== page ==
Bearing the burdens we (don’t) bare: A theological reflection on carrying the weight of ageing
About the Speaker
Ashley Moyse, McDonald Postdoctoral Fellow
Dr Moyse holds a PhD in theology from the University of Newcastle, Australia. In addition to his theological training, his academic background also includes a postgraduate research degree in the applied sciences as well as advanced study in bioethics and health policy. He is an Associate Fellow of the Center for Bioethics and Human Dignity at Trinity International University (USA), a member of the Centre for Research in Religion and Social Policy, University of Divinity (AUS), and an honorary research associate at Trinity College, University of Divinity (AUS). Before coming to Oxford, Dr Moyse was the Postdoctoral Fellow in Theology and Science at Regent College, Vancouver, as well as Research Associate and Instructor of Christian Ethics for Vancouver School of Theology at the University of British Columbia.
The epoch of old age puts limits upon thinking about one’s self in terms of a dawn. The burdens of ageing and the limits of time do close down the possibilities of a new day rising, which can exaggerate feelings of fear and desire while resourcing despair. Some such burdens are borne from flesh and finitude. Others are constructed and artificially laid upon the shoulders of the aged. Regardless, these burdens must be given attention. The relation between burden self-image, despair, and late modern preoccupations with self-determination and independence will further focus such attention. Perspectives on self-detemination and independence in old age will be interrogated, while inviting theological reflection on Galatians 62, which calls us to bear one another’s burdens. Here, confession (and dissent) will play a significant role in the call for persons to ‘bare’, as in reveal, their burdens, so that we all might ‘bear’, as in carry, each other toward human flourishing and the good life at dusk.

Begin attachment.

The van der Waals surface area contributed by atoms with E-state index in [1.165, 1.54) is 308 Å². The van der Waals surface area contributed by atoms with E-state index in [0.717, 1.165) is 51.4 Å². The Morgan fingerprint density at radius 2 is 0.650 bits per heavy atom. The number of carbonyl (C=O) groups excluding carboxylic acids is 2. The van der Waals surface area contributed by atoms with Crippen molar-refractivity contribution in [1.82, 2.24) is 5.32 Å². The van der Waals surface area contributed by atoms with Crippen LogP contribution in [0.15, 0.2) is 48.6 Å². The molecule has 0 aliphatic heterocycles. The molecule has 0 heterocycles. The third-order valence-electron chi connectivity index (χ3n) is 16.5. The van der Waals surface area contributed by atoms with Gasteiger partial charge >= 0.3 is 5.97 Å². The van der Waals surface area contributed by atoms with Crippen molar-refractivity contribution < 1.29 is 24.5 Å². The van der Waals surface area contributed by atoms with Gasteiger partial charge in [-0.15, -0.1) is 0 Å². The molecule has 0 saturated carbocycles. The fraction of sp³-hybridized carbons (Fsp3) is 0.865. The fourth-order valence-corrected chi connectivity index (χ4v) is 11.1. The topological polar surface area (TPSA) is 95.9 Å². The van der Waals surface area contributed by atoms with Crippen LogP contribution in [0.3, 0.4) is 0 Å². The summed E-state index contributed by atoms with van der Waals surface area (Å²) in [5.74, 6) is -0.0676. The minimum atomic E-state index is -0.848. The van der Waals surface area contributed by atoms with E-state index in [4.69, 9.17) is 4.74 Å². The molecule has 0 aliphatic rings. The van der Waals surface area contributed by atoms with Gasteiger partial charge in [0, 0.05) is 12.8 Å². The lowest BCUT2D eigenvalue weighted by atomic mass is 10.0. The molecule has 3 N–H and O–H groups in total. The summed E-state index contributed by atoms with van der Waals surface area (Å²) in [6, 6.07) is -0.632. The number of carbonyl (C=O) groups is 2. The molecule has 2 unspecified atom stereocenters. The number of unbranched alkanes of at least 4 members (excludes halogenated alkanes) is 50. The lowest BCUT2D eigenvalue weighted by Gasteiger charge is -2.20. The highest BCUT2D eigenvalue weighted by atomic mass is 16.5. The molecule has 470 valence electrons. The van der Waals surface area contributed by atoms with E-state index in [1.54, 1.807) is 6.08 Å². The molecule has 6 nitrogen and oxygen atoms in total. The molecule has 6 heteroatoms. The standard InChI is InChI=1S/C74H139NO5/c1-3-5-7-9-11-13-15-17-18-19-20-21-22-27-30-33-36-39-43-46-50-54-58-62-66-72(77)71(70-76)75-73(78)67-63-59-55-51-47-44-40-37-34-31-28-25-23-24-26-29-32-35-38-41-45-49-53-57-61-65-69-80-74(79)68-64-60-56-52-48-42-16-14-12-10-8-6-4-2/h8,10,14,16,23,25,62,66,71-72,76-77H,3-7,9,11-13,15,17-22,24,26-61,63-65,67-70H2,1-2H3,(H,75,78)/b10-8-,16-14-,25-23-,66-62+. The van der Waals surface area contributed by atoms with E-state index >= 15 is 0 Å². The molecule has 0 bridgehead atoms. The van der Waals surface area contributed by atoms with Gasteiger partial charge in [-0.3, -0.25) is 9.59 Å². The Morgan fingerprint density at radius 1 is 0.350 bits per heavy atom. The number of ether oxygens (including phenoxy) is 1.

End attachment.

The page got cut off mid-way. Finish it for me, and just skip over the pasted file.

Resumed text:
This event is part of a seminar series:
The Oxford Institute of Population Ageing, Oxford’s Humanities and Healthcare programme and the McDonald Centre for Theology, Ethics, and Public Life are co-hosting a seminar series on The Construction of Ageing. While ageing is often considered a biological process, what it means to be young or old, youthful or elderly, is inevitably socially constructed. This suggests that ther...
21 January 2020 16:00 - 17:00
Christ Church, Oxford University
Christ Church, St. Aldates, Oxford, OX1 1DP